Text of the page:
But officers tell Channel 2 young criminals know how to “work” the system, often getting out after an arrest even before the paperwork is done.

    “They get bolder every time they walk into an intake facility, do their information and be turned around and sent out the door,” Tawanna Brooks said.

    The McDaniel brothers avoided detention because they were deemed mentally incompetent. That meant they could not be housed in a traditional secure facility. But Fulton County does not have a mental health facility for detained juveniles.   

    “And so the Fulton County judges had no choice but to keep releasing those brothers,” Judge Steven Teske said. 

    Teske presides over the Clayton County juvenile court and helped reform Georgia law in light of the McDaniel brothers case.

    “The problem unfortunately involving the two brothers is they had to be released by law, which has since been changed, so if that happened today, wouldn’t happen,” Teske told Sophia Choi. “I do not believe that we should continuously allow someone to be released without substantial intervention,” Fulton County District Attorney Paul Howard said.

    Howard says the McDaniel brothers put new focus on how they treat repeat teen criminals, whether they are deemed incompetent or not. 

    “What we have done in the DA’s office is to try now to focus upon those cases where juveniles (have) been arrested for 3 or more times,” Howard said.

    But experts say jailing juveniles isn’t always the answer.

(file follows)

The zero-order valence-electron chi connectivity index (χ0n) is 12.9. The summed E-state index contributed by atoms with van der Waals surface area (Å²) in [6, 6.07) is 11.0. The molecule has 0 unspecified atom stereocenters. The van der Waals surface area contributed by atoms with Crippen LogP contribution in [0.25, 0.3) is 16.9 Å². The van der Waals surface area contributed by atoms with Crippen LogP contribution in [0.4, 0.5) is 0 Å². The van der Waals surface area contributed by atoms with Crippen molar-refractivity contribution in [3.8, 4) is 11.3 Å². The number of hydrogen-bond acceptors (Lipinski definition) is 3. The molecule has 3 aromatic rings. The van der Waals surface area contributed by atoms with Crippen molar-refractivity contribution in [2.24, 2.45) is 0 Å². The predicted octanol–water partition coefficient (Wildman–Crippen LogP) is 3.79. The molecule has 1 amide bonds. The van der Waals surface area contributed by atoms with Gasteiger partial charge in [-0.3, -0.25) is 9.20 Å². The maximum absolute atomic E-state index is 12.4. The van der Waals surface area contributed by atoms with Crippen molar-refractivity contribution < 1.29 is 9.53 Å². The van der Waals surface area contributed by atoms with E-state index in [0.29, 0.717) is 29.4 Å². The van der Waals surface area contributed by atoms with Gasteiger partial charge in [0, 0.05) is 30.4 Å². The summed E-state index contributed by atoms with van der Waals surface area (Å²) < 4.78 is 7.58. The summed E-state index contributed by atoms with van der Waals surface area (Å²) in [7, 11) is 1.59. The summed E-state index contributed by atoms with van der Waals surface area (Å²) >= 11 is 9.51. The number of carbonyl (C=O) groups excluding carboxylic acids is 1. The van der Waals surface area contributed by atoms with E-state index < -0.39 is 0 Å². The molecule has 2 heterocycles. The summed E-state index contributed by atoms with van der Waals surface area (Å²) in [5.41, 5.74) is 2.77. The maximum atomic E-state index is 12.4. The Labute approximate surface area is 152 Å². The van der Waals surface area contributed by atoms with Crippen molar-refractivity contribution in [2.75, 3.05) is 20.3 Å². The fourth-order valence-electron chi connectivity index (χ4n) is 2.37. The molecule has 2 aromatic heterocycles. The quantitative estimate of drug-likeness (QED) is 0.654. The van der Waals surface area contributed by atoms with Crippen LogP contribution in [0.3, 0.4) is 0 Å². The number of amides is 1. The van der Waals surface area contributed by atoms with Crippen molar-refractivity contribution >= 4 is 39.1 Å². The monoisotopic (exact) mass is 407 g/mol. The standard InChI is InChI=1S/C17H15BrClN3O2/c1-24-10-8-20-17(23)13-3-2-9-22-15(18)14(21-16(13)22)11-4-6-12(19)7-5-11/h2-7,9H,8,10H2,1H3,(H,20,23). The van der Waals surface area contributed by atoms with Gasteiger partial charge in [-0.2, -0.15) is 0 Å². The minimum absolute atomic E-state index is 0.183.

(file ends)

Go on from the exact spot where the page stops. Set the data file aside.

Teske gives many a way out through his Second Chance program, which provides mentoring and evidence-based programs. Eight years in, Teske says the recidivism rate is 12 percent.

    “When we take the kids who make us mad and we treat them as if they’re scary, we actually turn them into scary kids,” Teske said.

    Teske says gangs actually use detention centers as a recruitment tool. Often, once a kid goes in they become career criminals.

    “The best training ground for delinquency is in the detention center,” Teske said.

    Tawanna Brooks says the brothers never faced real punishment until they murdered her loved one.

    “I’m not saying that children should be detained and locked away forever for crimes. But I do believe and I’m a firm believer that there should be consequences for negative behavior, even if it’s your first time,” Tawanna Brooks said. 

    She prays no other family has to go through this kind of loss at the hands of teens who got so many chances.

    “I think the parents failed. I think the juvenile system failed. The points system failed. The juvenile judges failed. They let these kids out at their discretion, based on what?” 

    Georgia is a national leader when it comes to juvenile justice. Gov. Nathan Deal recently put about $20 million in the budget for juvenile reform. That will include mental health services like those needed for the McDaniel brothers.

    The two teens pleaded guilty to murder and were sentenced to 45 years in prison.